Lessons

Photojournalism: Writing an Opinion Piece

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A National Police officer behind a riot shield is pushed backward by a crush of demonstrators during the March of the Empty Pots in Caracas in 2014, which coincided with International Women’s Day. Image by Natalie Keyssar. Venezuela, 2014.

A National Police officer behind a riot shield is pushed backward by a crush of demonstrators during the March of the Empty Pots in Caracas in 2014, which coincided with International Women’s Day. Image by Natalie Keyssar. Venezuela, 2014.

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A young pregnant woman in her room in El Carpintero, a section of Petare, Caracas one of the largest Barrios in Latin America. Venezuela

A young pregnant woman in her room in El Carpintero, a section of Petare, Caracas one of the largest Barrios in Latin America. At right, a rainbow arches over the Avila mountains which divide the city from the sea. Image by Natalie Keyssar. Venezuela, 2015.

Photojournalist Natalie Keyssar: Political and Economic Strains on Everyday Life in Post-Chavez Venezuela

Keyssar is an award-winning photojournalist whose work focuses on political unrest, youth culture, and class disparity, primarily in the US and Latin America. Her Pulitzer Center project uses photography to examine the human impact of economic and political uncertainty in Venezuela

Assignment: Following the presentation by Ms. Keyssar, you must write an opinion piece suitable for a blog, newspaper or magazine. Allow 45 minutes to complete your assignment.

Writing an opinion piece:

If you have something important to say on your blog on any hot or controversial topic, one of the best ways to gain credible visibility and recognition for your ideas is to develop a strongly focused opinion piece, known in the newspaper trade as an “op-ed”.

It is easier said than done.

Your fiery opinion, supported by facts, can make your case. An op-ed is not an essay, something that unrolls slowly like a carpet, building momentum to some point or conclusion. It is the opposite.

In an op-ed for either your blog or as a guest editorial in a newspaper, the rules are the same: You essentially state your conclusion first.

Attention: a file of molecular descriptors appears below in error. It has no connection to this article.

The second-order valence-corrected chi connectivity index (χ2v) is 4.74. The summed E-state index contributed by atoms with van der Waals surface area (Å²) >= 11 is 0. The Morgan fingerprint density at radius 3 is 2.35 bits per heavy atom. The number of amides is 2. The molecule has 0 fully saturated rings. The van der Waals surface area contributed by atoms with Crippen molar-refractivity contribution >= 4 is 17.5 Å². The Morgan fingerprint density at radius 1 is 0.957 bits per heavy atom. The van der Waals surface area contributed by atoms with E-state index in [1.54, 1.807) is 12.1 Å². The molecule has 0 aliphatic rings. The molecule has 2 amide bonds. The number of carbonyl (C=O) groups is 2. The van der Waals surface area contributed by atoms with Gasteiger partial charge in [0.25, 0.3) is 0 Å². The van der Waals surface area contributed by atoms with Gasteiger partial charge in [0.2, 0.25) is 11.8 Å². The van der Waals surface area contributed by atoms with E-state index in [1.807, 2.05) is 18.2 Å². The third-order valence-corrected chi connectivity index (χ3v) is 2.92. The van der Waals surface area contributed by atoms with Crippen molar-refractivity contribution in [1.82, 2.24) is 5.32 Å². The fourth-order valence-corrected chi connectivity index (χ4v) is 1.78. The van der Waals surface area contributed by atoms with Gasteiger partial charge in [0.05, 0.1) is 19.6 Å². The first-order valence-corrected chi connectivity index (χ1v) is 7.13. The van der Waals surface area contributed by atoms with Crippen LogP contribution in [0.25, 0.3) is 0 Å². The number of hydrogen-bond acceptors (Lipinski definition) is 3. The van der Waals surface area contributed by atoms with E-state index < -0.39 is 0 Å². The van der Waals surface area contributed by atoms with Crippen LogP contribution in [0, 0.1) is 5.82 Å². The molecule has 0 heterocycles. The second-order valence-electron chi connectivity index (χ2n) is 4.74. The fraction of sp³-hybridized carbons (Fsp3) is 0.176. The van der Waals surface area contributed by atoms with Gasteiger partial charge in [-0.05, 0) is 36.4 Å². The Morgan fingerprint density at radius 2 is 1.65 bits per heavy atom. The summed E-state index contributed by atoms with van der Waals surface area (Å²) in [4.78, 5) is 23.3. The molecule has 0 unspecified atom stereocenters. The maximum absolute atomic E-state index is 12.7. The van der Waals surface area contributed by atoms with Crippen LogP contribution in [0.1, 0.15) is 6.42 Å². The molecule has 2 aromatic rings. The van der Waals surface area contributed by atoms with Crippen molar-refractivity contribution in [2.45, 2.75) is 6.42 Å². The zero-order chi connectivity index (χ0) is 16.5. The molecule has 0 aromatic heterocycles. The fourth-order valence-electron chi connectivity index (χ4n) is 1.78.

You make your strongest point up front, and then spend the rest of the op-ed making your argument, back-filling with the facts.

Done right, it is persuasive writing at its best.

By tackling an important topic of the day, you will be reaching not only your regular readers but also perhaps an elite audience of opinion-makers.

Remember, before and during the presentation, take notes and consider answering and completing the following….

  1. What do you want readers to know about the presenter Ms. Keyssar?
  2. Write several words that describe the presenter.
  3. What can we learn from her?
  4. Describe what is enjoyable about her presentation.
  5. What is substantial about photojournalism?
  6. Write several words that describe her work.
  7. Give examples or personal experiences regarding photography or photojournalism.
  8. Describe her work detail in connection to your community.
  9.  Describe the voice of the speaker.
  10.  Describe the voice of the work of art (photos).
  11.  Use empathy-describe the voice of the viewer.
  12.   Describe the voice of the factual experiences.
  13.   What is the impact of the structure of her presentation?
  14.  Be able to synthesize your point of view in one sentence.

Here’s a checklist to keep your opinion piece on track:

  • Focus tightly on one issue or idea — in your first paragraph. Be brief.

  • Express your opinion, and then base it on factual, researched or first-hand information.

  • Be timely, controversial, but not outrageous. Be the voice of reason.

  • Be personal and conversational; it can help you make your point. No one likes a stuffed shirt.

  • Be humorous, provided that your topic lends itself to humor. Irony can also be effective.

  • Have a clear editorial viewpoint – come down hard on one side of the issue. Don’t equivocate.

  • Provide insight, understanding: educate your reader without being preachy.

  • Near the end, clearly re-state your position and issue a call to action. Don’t philosophize.

  • Have verve, and “fire in the gut” indignation to accompany your logical analysis.

  • Don’t ramble or let your op-ed unfold slowly, as in an essay.

  • Use clear, powerful, direct language.

  • Emphasize active verbs, forget adjectives and adverbs, which only weaken writing.

  • Avoid clichés and jargon.

  • Appeal to the average reader. Clarity is paramount.

  • Write 750 double-spaced words or less (fewer is always better) for newspapers, but your piece can go longer for your blog. But remember, shorter is always better.

  • Include a brief bio, along with your phone number, email address, and mailing address at the bottom if your article goes to a newspaper.

     

Educator Notes: 

Meet Natalie Keyssar-Teen Writing Workshop

Host/Educator: Pier Penic

Friday, January 13th, 2017

Pulitzer Center on Crisis Reporting

1779 Massachusetts Ave NW, Suite 615

Washington, DC 20036

 

Photojournalist Natalie Keyssar: Political and Economic Strains on Everyday Life in Post-Chavez Venezuela

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